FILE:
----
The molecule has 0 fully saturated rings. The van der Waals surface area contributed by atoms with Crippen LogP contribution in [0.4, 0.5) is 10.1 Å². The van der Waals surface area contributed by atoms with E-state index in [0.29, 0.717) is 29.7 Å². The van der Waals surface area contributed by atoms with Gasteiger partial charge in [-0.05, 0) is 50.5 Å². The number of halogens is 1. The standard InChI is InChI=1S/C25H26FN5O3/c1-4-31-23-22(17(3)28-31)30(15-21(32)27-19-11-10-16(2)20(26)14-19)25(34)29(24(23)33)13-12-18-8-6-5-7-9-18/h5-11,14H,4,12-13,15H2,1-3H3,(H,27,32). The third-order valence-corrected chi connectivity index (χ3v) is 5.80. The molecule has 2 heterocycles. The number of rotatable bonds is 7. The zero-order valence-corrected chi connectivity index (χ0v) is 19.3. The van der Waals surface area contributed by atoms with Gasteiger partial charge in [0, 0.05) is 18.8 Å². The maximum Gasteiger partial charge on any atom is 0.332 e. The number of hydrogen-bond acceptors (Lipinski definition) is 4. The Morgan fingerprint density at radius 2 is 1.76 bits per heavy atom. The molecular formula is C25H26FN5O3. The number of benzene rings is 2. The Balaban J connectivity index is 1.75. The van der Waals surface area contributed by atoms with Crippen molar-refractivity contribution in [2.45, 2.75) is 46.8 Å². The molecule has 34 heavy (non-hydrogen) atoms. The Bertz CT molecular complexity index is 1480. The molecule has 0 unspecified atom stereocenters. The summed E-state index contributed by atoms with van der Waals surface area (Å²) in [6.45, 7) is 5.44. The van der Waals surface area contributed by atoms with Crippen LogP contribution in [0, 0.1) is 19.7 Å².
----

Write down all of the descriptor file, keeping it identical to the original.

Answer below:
The molecule has 0 fully saturated rings. The van der Waals surface area contributed by atoms with Crippen LogP contribution in [0.4, 0.5) is 10.1 Å². The van der Waals surface area contributed by atoms with E-state index in [0.29, 0.717) is 29.7 Å². The van der Waals surface area contributed by atoms with Gasteiger partial charge in [-0.05, 0) is 50.5 Å². The number of halogens is 1. The standard InChI is InChI=1S/C25H26FN5O3/c1-4-31-23-22(17(3)28-31)30(15-21(32)27-19-11-10-16(2)20(26)14-19)25(34)29(24(23)33)13-12-18-8-6-5-7-9-18/h5-11,14H,4,12-13,15H2,1-3H3,(H,27,32). The third-order valence-corrected chi connectivity index (χ3v) is 5.80. The molecule has 2 heterocycles. The number of rotatable bonds is 7. The zero-order valence-corrected chi connectivity index (χ0v) is 19.3. The van der Waals surface area contributed by atoms with Gasteiger partial charge in [0, 0.05) is 18.8 Å². The maximum Gasteiger partial charge on any atom is 0.332 e. The number of hydrogen-bond acceptors (Lipinski definition) is 4. The Morgan fingerprint density at radius 2 is 1.76 bits per heavy atom. The molecular formula is C25H26FN5O3. The number of benzene rings is 2. The Balaban J connectivity index is 1.75. The van der Waals surface area contributed by atoms with Crippen molar-refractivity contribution in [2.45, 2.75) is 46.8 Å². The molecule has 34 heavy (non-hydrogen) atoms. The Bertz CT molecular complexity index is 1480. The molecule has 0 unspecified atom stereocenters. The summed E-state index contributed by atoms with van der Waals surface area (Å²) in [6.45, 7) is 5.44. The van der Waals surface area contributed by atoms with Crippen LogP contribution in [0, 0.1) is 19.7 Å².